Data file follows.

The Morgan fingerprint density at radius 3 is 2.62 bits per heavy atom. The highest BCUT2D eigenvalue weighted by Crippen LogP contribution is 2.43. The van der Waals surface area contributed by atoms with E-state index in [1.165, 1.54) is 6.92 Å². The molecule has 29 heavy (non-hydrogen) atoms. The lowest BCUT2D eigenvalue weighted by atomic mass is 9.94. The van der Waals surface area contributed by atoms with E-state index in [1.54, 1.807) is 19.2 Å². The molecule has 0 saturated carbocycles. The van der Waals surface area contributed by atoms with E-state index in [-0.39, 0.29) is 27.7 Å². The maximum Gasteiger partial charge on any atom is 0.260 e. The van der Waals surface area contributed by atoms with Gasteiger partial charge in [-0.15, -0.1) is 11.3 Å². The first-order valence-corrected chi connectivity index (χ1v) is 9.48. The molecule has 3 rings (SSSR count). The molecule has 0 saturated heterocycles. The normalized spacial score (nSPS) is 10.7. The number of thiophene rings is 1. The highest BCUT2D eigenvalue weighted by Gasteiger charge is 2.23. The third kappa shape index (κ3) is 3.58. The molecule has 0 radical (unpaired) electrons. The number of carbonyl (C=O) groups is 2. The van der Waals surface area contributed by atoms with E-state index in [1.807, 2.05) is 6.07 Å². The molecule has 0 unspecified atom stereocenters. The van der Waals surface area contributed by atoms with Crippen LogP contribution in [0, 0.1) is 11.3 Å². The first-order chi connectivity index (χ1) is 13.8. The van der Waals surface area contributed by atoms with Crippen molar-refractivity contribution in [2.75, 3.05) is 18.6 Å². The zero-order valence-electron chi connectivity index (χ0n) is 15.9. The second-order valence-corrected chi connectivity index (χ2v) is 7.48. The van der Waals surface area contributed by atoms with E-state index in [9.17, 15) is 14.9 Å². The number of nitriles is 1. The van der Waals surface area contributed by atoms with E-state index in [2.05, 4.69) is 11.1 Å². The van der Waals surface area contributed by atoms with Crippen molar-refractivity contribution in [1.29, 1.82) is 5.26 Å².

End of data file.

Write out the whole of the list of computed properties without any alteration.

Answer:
The Morgan fingerprint density at radius 3 is 2.62 bits per heavy atom. The highest BCUT2D eigenvalue weighted by Crippen LogP contribution is 2.43. The van der Waals surface area contributed by atoms with E-state index in [1.165, 1.54) is 6.92 Å². The molecule has 29 heavy (non-hydrogen) atoms. The lowest BCUT2D eigenvalue weighted by atomic mass is 9.94. The van der Waals surface area contributed by atoms with E-state index in [1.54, 1.807) is 19.2 Å². The molecule has 0 saturated carbocycles. The van der Waals surface area contributed by atoms with E-state index in [-0.39, 0.29) is 27.7 Å². The maximum Gasteiger partial charge on any atom is 0.260 e. The van der Waals surface area contributed by atoms with Gasteiger partial charge in [-0.15, -0.1) is 11.3 Å². The first-order valence-corrected chi connectivity index (χ1v) is 9.48. The molecule has 3 rings (SSSR count). The molecule has 0 saturated heterocycles. The normalized spacial score (nSPS) is 10.7. The number of thiophene rings is 1. The highest BCUT2D eigenvalue weighted by Gasteiger charge is 2.23. The third kappa shape index (κ3) is 3.58. The molecule has 0 radical (unpaired) electrons. The number of carbonyl (C=O) groups is 2. The van der Waals surface area contributed by atoms with E-state index in [1.807, 2.05) is 6.07 Å². The molecule has 0 unspecified atom stereocenters. The van der Waals surface area contributed by atoms with Crippen LogP contribution in [0, 0.1) is 11.3 Å². The first-order chi connectivity index (χ1) is 13.8. The van der Waals surface area contributed by atoms with Crippen molar-refractivity contribution in [2.75, 3.05) is 18.6 Å². The zero-order valence-electron chi connectivity index (χ0n) is 15.9. The second-order valence-corrected chi connectivity index (χ2v) is 7.48. The van der Waals surface area contributed by atoms with E-state index in [9.17, 15) is 14.9 Å². The number of nitriles is 1. The van der Waals surface area contributed by atoms with E-state index in [2.05, 4.69) is 11.1 Å². The van der Waals surface area contributed by atoms with Crippen molar-refractivity contribution in [1.29, 1.82) is 5.26 Å².